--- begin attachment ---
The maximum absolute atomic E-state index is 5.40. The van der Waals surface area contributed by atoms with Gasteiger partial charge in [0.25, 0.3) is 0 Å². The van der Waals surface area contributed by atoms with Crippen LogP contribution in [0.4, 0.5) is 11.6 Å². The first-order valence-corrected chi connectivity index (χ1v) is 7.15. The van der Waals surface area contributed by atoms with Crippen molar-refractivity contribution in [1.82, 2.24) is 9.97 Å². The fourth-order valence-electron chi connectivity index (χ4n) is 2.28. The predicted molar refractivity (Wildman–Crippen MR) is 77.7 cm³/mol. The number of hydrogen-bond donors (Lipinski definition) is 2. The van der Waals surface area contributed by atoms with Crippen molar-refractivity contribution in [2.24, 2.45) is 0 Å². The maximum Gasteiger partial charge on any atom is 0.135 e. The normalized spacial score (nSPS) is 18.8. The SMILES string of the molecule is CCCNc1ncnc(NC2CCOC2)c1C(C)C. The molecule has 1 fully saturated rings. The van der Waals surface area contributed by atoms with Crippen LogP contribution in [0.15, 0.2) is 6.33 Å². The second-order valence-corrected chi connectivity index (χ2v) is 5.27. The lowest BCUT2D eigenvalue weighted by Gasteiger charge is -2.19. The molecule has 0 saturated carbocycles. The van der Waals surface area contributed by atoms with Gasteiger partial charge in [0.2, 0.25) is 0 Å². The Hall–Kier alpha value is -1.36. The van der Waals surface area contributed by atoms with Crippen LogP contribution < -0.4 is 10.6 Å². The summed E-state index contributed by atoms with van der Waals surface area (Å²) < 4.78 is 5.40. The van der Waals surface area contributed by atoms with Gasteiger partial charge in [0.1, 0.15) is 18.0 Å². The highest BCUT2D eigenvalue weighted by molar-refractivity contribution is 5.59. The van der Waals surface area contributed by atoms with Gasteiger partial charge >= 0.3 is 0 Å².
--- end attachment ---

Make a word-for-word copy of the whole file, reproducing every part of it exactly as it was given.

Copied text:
The maximum absolute atomic E-state index is 5.40. The van der Waals surface area contributed by atoms with Gasteiger partial charge in [0.25, 0.3) is 0 Å². The van der Waals surface area contributed by atoms with Crippen LogP contribution in [0.4, 0.5) is 11.6 Å². The first-order valence-corrected chi connectivity index (χ1v) is 7.15. The van der Waals surface area contributed by atoms with Crippen molar-refractivity contribution in [1.82, 2.24) is 9.97 Å². The fourth-order valence-electron chi connectivity index (χ4n) is 2.28. The predicted molar refractivity (Wildman–Crippen MR) is 77.7 cm³/mol. The number of hydrogen-bond donors (Lipinski definition) is 2. The van der Waals surface area contributed by atoms with Crippen molar-refractivity contribution in [2.24, 2.45) is 0 Å². The maximum Gasteiger partial charge on any atom is 0.135 e. The normalized spacial score (nSPS) is 18.8. The SMILES string of the molecule is CCCNc1ncnc(NC2CCOC2)c1C(C)C. The molecule has 1 fully saturated rings. The van der Waals surface area contributed by atoms with Crippen LogP contribution in [0.15, 0.2) is 6.33 Å². The second-order valence-corrected chi connectivity index (χ2v) is 5.27. The lowest BCUT2D eigenvalue weighted by Gasteiger charge is -2.19. The molecule has 0 saturated carbocycles. The van der Waals surface area contributed by atoms with Gasteiger partial charge in [0.2, 0.25) is 0 Å². The Hall–Kier alpha value is -1.36. The van der Waals surface area contributed by atoms with Crippen LogP contribution < -0.4 is 10.6 Å². The summed E-state index contributed by atoms with van der Waals surface area (Å²) < 4.78 is 5.40. The van der Waals surface area contributed by atoms with Gasteiger partial charge in [0.1, 0.15) is 18.0 Å². The highest BCUT2D eigenvalue weighted by molar-refractivity contribution is 5.59. The van der Waals surface area contributed by atoms with Gasteiger partial charge >= 0.3 is 0 Å².